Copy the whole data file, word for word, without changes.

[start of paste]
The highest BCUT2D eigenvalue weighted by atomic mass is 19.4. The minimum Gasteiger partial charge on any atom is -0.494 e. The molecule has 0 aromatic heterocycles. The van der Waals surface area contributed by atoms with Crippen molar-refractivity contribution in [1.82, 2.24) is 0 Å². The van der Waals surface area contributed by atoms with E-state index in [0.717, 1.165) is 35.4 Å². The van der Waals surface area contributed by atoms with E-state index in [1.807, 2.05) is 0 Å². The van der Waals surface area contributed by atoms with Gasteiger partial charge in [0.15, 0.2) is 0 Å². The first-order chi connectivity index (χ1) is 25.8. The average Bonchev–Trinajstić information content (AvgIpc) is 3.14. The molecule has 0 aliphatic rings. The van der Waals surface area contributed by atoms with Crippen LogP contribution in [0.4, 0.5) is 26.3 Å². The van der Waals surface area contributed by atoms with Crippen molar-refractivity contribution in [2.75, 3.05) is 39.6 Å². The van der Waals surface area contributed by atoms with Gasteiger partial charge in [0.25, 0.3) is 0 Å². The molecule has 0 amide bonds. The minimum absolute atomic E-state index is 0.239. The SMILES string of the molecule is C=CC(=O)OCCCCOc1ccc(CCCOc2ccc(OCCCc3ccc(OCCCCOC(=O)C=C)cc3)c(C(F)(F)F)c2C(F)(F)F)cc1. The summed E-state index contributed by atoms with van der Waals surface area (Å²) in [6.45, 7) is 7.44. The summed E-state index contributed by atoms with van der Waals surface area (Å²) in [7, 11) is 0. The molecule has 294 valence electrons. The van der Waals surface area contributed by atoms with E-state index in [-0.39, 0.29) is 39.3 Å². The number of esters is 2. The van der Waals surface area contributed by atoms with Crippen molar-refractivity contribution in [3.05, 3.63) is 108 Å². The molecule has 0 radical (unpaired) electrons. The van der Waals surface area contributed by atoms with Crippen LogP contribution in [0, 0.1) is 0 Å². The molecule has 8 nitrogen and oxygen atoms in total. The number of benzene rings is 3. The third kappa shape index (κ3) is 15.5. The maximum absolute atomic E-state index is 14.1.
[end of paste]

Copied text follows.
The highest BCUT2D eigenvalue weighted by atomic mass is 19.4. The minimum Gasteiger partial charge on any atom is -0.494 e. The molecule has 0 aromatic heterocycles. The van der Waals surface area contributed by atoms with Crippen molar-refractivity contribution in [1.82, 2.24) is 0 Å². The van der Waals surface area contributed by atoms with E-state index in [0.717, 1.165) is 35.4 Å². The van der Waals surface area contributed by atoms with E-state index in [1.807, 2.05) is 0 Å². The van der Waals surface area contributed by atoms with Gasteiger partial charge in [0.15, 0.2) is 0 Å². The first-order chi connectivity index (χ1) is 25.8. The average Bonchev–Trinajstić information content (AvgIpc) is 3.14. The molecule has 0 aliphatic rings. The van der Waals surface area contributed by atoms with Crippen LogP contribution in [0.4, 0.5) is 26.3 Å². The van der Waals surface area contributed by atoms with Crippen molar-refractivity contribution in [2.75, 3.05) is 39.6 Å². The van der Waals surface area contributed by atoms with Gasteiger partial charge in [0.25, 0.3) is 0 Å². The molecule has 0 amide bonds. The minimum absolute atomic E-state index is 0.239. The SMILES string of the molecule is C=CC(=O)OCCCCOc1ccc(CCCOc2ccc(OCCCc3ccc(OCCCCOC(=O)C=C)cc3)c(C(F)(F)F)c2C(F)(F)F)cc1. The summed E-state index contributed by atoms with van der Waals surface area (Å²) in [6.45, 7) is 7.44. The summed E-state index contributed by atoms with van der Waals surface area (Å²) in [7, 11) is 0. The molecule has 294 valence electrons. The van der Waals surface area contributed by atoms with E-state index in [-0.39, 0.29) is 39.3 Å². The number of esters is 2. The van der Waals surface area contributed by atoms with Crippen molar-refractivity contribution in [3.05, 3.63) is 108 Å². The molecule has 0 radical (unpaired) electrons. The van der Waals surface area contributed by atoms with Crippen LogP contribution in [0, 0.1) is 0 Å². The molecule has 8 nitrogen and oxygen atoms in total. The number of benzene rings is 3. The third kappa shape index (κ3) is 15.5. The maximum absolute atomic E-state index is 14.1.